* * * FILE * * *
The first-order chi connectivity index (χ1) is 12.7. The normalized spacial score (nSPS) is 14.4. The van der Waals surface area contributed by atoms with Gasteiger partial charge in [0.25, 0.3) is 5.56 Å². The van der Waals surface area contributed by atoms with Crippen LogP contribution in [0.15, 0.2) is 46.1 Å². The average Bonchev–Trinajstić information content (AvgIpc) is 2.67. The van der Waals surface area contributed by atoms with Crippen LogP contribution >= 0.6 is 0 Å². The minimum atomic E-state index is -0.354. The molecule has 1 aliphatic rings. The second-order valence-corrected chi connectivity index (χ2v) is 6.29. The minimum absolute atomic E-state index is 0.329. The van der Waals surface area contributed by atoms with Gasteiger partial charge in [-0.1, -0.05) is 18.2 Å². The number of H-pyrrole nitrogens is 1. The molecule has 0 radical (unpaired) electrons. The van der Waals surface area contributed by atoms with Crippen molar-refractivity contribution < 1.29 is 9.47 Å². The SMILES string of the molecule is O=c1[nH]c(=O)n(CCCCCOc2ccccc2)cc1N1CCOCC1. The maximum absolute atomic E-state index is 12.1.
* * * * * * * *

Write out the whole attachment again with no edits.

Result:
The first-order chi connectivity index (χ1) is 12.7. The normalized spacial score (nSPS) is 14.4. The van der Waals surface area contributed by atoms with Gasteiger partial charge in [0.25, 0.3) is 5.56 Å². The van der Waals surface area contributed by atoms with Crippen LogP contribution in [0.15, 0.2) is 46.1 Å². The average Bonchev–Trinajstić information content (AvgIpc) is 2.67. The van der Waals surface area contributed by atoms with Crippen LogP contribution >= 0.6 is 0 Å². The minimum atomic E-state index is -0.354. The molecule has 1 aliphatic rings. The second-order valence-corrected chi connectivity index (χ2v) is 6.29. The minimum absolute atomic E-state index is 0.329. The van der Waals surface area contributed by atoms with Gasteiger partial charge in [-0.1, -0.05) is 18.2 Å². The number of H-pyrrole nitrogens is 1. The molecule has 0 radical (unpaired) electrons. The van der Waals surface area contributed by atoms with Crippen molar-refractivity contribution < 1.29 is 9.47 Å². The SMILES string of the molecule is O=c1[nH]c(=O)n(CCCCCOc2ccccc2)cc1N1CCOCC1. The maximum absolute atomic E-state index is 12.1.